Lake Macquarie History

Lake Macquarie Coat of Arms

photo: lake macquarie coat of arms

In December 1970, Council's Armorial Bearings were issued by the College of Arms in London

  • The main portion of the shield represents the waves of the lake.
  • The two-masted schooner on the shield represents the “Martha”, which Captain William Reid commanded when he first sailed into Lake Macquarie in 1800.
  • A fish in the top-centre of the shield represents the fishing industry and the city’s marine life.
  • On either side of the fish is a black diamond featuring a cross-section of a tree representing the coal and timber industries respectively.
  • The base of the shield represents the entrance to Lake Macquarie from the Pacific Ocean, with the surf breaking on the golden sands of the beaches, bordering the fertile green land.
  • The iguana (monitor lizard or goanna), which stands on the helmet and wreath, was important to the Awabakal Tribe, the original inhabitants of Lake Macquarie. The liizard holds a Waratah bloom in its mouth. A goanna is any one of several species of lizard of the genus Varanus found in Australia and Southeast Asia. The name 'goanna' is derived from the word 'iguana'. The early european settlers called the monitor lizards 'iguanas' when first arriving in Australia. The word 'iguana' eventually became corrupted into the word 'goanna'.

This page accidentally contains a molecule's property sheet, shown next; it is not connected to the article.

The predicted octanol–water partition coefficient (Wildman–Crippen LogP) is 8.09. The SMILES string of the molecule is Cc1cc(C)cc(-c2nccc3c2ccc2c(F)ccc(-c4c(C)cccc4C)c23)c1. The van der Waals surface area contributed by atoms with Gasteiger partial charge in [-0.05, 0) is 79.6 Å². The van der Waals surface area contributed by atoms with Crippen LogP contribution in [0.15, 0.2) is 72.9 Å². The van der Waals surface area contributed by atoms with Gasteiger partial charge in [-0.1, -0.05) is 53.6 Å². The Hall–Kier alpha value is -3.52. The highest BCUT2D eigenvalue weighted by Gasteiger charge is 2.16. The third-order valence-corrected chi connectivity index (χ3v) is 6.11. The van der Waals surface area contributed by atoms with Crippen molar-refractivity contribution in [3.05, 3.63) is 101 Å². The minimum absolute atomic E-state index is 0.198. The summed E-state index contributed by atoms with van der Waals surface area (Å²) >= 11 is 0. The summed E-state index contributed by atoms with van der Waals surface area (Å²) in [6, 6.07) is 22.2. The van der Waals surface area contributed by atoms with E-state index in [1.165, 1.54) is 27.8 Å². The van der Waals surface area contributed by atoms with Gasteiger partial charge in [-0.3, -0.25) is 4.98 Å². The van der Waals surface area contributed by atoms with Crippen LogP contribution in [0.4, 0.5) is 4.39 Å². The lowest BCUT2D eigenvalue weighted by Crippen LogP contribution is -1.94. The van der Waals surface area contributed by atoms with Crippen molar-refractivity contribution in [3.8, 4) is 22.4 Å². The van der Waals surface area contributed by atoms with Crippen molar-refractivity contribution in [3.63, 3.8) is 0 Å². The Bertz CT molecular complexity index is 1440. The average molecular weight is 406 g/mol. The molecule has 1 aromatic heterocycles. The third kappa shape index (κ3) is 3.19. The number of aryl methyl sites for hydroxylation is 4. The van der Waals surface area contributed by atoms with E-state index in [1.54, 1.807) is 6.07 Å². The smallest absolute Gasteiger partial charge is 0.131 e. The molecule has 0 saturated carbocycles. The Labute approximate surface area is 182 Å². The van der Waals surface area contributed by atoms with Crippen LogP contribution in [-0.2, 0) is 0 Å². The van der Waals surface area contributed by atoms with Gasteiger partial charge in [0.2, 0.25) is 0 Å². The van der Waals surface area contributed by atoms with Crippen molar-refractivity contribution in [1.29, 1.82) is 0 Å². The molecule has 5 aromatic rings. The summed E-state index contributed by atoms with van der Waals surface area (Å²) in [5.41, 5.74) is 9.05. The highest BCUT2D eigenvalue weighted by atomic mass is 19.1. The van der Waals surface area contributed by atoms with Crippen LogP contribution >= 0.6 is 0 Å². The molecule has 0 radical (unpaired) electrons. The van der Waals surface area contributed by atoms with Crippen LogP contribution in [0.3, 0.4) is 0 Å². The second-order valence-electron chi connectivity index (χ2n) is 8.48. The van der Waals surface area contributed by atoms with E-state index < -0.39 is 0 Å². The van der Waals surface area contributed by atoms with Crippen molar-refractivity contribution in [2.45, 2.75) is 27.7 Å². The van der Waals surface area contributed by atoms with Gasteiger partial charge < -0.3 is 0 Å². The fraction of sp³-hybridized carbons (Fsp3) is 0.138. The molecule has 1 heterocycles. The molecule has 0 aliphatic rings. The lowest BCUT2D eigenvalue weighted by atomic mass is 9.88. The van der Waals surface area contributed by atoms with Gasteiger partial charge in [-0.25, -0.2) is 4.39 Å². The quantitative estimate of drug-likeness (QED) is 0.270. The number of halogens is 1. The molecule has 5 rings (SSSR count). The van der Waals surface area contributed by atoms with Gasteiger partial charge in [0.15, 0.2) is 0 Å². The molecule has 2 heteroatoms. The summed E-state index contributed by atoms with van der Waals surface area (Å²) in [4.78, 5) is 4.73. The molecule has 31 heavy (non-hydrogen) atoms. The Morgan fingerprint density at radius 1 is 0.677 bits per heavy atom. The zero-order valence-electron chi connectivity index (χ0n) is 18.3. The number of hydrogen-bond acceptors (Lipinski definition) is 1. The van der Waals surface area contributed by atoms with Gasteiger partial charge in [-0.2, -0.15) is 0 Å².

• A pelican and black swan support the shield on either side. Both these birds are found in Lake Macquarie.
  • A cross, usually located on either side of the scroll, represents the earliest settler, Reverend Threlkeld, a Missionary of the London Bible Society.
  • The motto - "Respice, Aspice, Perspice" - means "Survey the Past, Examine the Present, Look to the Future".

Note: The cross has been re-located from the scroll to the helmet in this depiction.

Acknowledgement of Country

We remember and respect the Ancestors who cared for and nurtured this Country. It is in their footsteps that we travel these lands and waters. Lake Macquarie City Council acknowledges the Awabakal people and Elders past, present and future.

Council acknowledges traditional custodians throughout Australia. We commit to listening deeply to and collaborating with First Peoples in our work.

Aboriginal and Torres Strait Islander people should be aware that this website and Council's cultural collections may contain images, voices or names of deceased persons in photographs, film, audio recordings or printed material.

This website may contain place names, opinions and terms that reflect authors' views or those of the period in which the item was written or recorded. These may not be considered appropriate today.

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